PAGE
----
After describing qualitatively the increasingly flexible organization of work hours in Germany, I turn to the German Socio-Economic Panel to quantify practices and trends, and assess their effects on workers and employers. Measuring flexibility as the extent to which overtime is compensated with time off, and hence receives no overtime premium, I show that hourly-paid workers have undergone a regime shift towards more flexibility since 1984, while salaried workers have maintained an already high level of flexibility. I find weak evidence that flexibility causes workers to be slightly less satisfied with their work and more satisfied with their leisure. Over the boom and bust cycle of 2005-2009, I find that for hourly-paid workers in manufacturing, paid and unpaid overtime hours were equally cyclical, but that the cycle for unpaid overtime led the cycle for paid overtime. The results suggest that while the new practices do free employers to make more cyclical adjustments in hours, they have not eliminated the need for adjustments in paid overtime. I identify as constraints ceilings on cumulated overtime hours to be compensated with time off and the window within which the compensation in time off must occur.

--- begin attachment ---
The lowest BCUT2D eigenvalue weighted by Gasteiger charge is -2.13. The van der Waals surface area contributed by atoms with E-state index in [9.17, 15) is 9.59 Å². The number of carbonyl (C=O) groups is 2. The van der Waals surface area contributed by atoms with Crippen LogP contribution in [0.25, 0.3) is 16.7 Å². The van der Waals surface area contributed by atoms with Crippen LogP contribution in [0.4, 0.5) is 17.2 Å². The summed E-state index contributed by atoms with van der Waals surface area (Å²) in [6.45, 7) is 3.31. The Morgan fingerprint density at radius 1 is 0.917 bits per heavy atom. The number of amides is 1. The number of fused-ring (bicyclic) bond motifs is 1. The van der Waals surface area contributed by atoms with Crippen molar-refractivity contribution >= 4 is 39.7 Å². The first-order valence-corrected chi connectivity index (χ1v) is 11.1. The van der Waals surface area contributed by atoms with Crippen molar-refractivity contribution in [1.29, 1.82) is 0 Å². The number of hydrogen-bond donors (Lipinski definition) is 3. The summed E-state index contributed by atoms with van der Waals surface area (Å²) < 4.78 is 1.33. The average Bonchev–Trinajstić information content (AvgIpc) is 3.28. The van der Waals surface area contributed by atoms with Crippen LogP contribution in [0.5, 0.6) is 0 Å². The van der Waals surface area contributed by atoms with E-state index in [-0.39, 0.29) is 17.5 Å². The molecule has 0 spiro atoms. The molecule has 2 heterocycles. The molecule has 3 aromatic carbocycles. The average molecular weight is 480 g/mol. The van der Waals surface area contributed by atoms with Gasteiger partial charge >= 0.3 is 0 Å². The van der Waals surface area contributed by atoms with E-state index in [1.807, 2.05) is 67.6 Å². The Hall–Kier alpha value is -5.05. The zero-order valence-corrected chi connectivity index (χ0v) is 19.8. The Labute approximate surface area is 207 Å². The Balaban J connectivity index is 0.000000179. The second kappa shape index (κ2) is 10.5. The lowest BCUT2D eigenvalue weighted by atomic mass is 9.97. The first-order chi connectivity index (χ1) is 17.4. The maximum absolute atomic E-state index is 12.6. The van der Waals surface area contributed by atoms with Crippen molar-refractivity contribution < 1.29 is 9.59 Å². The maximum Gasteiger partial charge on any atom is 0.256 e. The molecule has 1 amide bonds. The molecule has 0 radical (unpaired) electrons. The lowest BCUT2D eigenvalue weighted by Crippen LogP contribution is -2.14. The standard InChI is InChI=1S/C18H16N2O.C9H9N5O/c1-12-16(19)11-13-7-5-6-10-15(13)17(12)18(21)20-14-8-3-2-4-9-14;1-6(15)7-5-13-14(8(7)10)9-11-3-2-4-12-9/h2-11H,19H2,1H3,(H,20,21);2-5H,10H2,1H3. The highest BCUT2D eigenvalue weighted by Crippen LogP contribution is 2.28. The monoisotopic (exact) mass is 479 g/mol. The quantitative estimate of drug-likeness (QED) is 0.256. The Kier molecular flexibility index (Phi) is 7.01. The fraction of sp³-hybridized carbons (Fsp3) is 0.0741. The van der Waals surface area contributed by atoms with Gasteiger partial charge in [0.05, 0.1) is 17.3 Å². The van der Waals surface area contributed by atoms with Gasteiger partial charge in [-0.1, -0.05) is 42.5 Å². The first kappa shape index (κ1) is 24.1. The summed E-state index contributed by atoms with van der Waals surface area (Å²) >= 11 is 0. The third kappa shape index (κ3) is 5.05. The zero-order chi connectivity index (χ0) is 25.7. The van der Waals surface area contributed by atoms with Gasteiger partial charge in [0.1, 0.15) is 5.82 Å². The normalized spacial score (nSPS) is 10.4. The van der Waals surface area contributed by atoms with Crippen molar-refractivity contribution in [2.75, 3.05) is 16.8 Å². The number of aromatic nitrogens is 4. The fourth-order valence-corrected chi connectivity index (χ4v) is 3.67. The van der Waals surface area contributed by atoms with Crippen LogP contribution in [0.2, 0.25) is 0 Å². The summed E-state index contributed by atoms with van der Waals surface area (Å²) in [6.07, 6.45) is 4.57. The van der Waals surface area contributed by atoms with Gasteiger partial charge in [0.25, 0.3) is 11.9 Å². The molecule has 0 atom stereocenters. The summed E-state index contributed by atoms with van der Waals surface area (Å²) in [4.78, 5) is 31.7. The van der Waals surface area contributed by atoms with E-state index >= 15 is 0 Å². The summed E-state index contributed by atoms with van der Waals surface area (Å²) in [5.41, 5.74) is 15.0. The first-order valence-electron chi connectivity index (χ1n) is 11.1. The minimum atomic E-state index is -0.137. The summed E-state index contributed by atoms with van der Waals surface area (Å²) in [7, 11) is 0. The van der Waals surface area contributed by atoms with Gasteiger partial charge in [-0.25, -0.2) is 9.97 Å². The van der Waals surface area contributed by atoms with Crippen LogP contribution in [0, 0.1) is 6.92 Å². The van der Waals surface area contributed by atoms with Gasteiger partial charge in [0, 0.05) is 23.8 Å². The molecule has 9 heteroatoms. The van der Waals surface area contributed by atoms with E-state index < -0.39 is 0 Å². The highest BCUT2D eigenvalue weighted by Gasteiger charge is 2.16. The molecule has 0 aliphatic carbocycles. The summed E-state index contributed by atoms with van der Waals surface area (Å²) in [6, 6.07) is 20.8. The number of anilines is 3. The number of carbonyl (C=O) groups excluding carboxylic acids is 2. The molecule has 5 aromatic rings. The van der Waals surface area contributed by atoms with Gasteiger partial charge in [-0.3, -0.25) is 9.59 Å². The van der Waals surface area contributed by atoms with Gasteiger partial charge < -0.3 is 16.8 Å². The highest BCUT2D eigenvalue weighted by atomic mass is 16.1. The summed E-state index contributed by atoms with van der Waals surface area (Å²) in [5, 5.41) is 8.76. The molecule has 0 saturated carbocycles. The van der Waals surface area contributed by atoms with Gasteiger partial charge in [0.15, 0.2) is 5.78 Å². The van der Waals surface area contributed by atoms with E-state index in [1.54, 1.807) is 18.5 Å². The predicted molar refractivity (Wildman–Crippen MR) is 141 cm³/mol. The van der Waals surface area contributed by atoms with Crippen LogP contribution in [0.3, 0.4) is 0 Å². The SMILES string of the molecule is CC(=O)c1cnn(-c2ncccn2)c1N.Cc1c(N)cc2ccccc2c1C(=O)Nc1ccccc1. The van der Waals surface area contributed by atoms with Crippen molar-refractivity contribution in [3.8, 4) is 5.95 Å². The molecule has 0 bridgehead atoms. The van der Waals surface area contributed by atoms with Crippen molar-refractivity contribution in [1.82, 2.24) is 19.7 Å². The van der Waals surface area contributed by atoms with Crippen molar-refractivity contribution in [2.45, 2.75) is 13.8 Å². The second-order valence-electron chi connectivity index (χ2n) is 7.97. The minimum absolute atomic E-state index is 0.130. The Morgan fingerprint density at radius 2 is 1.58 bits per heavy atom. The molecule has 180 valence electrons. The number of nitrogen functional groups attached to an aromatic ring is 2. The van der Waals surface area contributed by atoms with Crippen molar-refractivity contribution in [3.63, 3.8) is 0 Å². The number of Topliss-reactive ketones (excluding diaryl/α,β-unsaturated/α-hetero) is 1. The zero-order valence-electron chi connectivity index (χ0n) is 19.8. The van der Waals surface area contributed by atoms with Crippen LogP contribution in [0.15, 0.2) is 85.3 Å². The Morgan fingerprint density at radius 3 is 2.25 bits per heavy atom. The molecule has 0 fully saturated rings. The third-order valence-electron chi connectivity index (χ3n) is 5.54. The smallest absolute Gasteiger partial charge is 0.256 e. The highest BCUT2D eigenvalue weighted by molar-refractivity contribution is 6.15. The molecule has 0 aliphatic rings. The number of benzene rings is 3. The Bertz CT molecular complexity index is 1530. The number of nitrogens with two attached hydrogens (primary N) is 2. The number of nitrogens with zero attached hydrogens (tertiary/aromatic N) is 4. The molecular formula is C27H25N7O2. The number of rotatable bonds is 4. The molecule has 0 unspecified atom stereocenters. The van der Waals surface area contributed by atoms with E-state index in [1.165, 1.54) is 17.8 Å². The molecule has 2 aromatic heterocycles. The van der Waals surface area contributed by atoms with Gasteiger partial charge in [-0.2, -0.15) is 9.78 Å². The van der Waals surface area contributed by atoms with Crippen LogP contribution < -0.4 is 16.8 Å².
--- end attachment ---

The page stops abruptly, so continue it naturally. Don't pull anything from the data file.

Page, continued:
All Science Journal Classification (ASJC) codes
- Geography, Planning and Development
- Political Science and International Relations